Y'all come right back when youse done areading, you here?

Monday, March 23, 2009

Gremlin goes to hospital...


Please forgive me the tardiness of this particular gremlinfc puzzle - me do realise the theme is gone but i was in the Land of the Deutsches and couldn't help but think of the time i was admitted to the Haus of the Krankens...questions is which hospital , where and who was my favourite nurse?

Album of the Week



This is the first track from I am Kloots 'Play Moolah Rouge' filmed while recording the album..
for those that wish to partake in our album therapy group discussion - all of the tracks are in Dropbox.. in the folder : album of the week.

if you haven't been invited yet.. it means tincanman doesn't like you, or you haven't told him your e-mail address..

Email this address to be added.

"I think I Am Kloot's I Am Kloot Play Moolah Rouge (Skinny Dog) is the only true rock'n'roll record released this year. You've got true, earnest, honest songwriting with the power of the Stooges.''
- Guy Garvey, Elbow
(Nov 2008 Guardian asked this year's most talked-about acts to reveal their favourite releases of the past year)

Here are a few tracks...
Chaperoned
Down at the Front

And here's a link to the album on Spotify.

Thank you and we can all look forward to the response to the album.

What do you call it when you don't have a sequiter?


Last week Dave Mitchell asked us in his Observer column to write the following in any blogs we post to:
It just goes to show you can't be too careful
There was a point to it, but I can't remember what it was. Must have been important.

This week I ran across the comic posted above.

A theme is developping.

Last week Graham Norton had a bit on Kinnearing, some new silly trend thing where you secretly take pictures of America's most boring actor if you run into him in an airport.

See non-sequiteurs are coming back.

HERE'S ANOTHER OF MY SLIGHTLY OFF-TOPIC POSTS

I recently mentioned getting a new iMac, what I didn't say was that in the process of transferring files I lost my entire email folder, about 6 years of emails, I subscribe to the 'never throw anything away, it might come in handy one day' school.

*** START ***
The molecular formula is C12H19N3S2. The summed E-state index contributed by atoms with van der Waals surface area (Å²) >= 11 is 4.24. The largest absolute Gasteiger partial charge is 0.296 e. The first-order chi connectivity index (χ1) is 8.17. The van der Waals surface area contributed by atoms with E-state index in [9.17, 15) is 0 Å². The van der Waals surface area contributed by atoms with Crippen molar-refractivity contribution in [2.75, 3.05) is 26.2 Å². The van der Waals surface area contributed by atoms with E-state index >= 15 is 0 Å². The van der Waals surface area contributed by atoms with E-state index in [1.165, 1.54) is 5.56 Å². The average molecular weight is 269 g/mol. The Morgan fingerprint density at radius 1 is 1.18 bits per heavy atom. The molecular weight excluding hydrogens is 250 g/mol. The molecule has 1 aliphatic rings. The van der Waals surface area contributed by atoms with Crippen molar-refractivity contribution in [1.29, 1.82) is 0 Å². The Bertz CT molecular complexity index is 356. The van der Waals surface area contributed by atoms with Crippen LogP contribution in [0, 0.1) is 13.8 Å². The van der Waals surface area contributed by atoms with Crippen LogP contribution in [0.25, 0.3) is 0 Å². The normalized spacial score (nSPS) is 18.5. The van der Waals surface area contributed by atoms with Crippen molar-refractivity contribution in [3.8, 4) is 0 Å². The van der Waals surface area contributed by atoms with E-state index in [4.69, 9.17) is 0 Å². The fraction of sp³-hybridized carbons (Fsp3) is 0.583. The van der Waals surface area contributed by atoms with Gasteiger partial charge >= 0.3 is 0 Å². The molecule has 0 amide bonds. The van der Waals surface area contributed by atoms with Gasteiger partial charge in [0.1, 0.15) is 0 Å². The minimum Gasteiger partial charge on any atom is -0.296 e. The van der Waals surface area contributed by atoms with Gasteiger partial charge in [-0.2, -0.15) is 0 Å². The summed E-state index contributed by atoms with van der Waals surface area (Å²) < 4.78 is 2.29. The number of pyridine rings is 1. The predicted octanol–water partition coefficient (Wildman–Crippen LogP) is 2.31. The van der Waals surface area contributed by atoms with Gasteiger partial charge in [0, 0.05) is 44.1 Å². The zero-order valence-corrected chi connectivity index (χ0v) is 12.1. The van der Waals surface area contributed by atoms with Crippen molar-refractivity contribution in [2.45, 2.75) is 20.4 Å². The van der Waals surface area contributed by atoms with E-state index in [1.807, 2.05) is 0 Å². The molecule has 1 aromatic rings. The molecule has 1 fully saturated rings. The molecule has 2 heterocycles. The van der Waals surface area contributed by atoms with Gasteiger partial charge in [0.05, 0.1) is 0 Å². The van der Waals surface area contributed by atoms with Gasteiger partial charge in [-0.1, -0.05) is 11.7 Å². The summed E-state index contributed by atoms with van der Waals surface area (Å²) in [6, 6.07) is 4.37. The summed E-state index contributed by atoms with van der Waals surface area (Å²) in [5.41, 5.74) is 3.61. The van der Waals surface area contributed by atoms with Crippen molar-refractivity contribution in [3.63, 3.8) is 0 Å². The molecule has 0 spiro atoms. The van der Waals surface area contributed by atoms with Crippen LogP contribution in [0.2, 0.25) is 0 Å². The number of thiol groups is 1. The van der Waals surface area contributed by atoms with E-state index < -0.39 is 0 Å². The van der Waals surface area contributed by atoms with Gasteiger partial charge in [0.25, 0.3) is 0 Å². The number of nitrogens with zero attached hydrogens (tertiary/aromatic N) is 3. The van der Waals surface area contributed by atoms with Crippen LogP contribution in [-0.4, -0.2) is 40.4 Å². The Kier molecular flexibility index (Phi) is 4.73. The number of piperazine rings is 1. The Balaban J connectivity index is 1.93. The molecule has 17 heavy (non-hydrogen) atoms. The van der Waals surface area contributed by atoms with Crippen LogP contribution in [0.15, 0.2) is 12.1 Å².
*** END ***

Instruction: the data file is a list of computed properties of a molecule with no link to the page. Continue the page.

A few weeks ago my lifelong 85 year old best friend in Norfolk died of a heart attack, we'd had an almost daily email conversation for 5-6 years so when he died my first thought was to review his writing over the years and to create a 'book' for family and friends; the day he was cremated my computer crashed. In an effort to find any of his emails on my computer I asked his wife to send me one at random from his computer so I'd have something to search for, this is what she sent me, it's one of mine to him, the content makes it self explanatory.

"Bill: Well, praise indeed, it's merited I think, what started as nothing much more than a bunch of pop music oriented people blathering on about what lots consider nonsense has flowered into something much more significant, what intrigues me and holds my interest is the 'family' component; it's an international family where we all know each other fairly intimately except that nobody knows anyone's name! Except in 2-3 cases, mine included. We're definitely on a first name basis if only we knew what they were, it's an amazing offshoot of the www, it's a means whereby a lot of like minded people can meet on a regular basis and talk about things of communal interest.
The overspill blog is even more interesting, that's the hardcore, there we interact much more personally and where we share music and ideas, it's quite amazing how it's flourished so rapidly since it's inception without any apparent effort on anyone's part, it just growed! It's anarchy in action. And now the book business; everyone's excited, there's a publication party planned for April, when I told Gina about it she said 'Surely you're not going?' to which I said 'I must, my readers expect it of me', We'll see, it would be a good excuse to visit and maybe do a dogleg to Spain to see Tess.
On the subject of www, I've just got from the library 'Weaving the Web' by Tim Berners-Lee, he's the bloke who single handedly designed and built the www, it's the story of how he did it. There's an item on the cover: 'If computer networking were a traditional science, Berners-lee would have received a Nobel prize, as it is he hasn't made a penny from it.'"

This is Bill wrapping some snowdrops he'd just dug from his garden for me, in my last email to him I told him that they were in full bloom, he was a lifetime member of the Royal Horticultural Society and an occasional visitor to the Spill whenever I prompted him.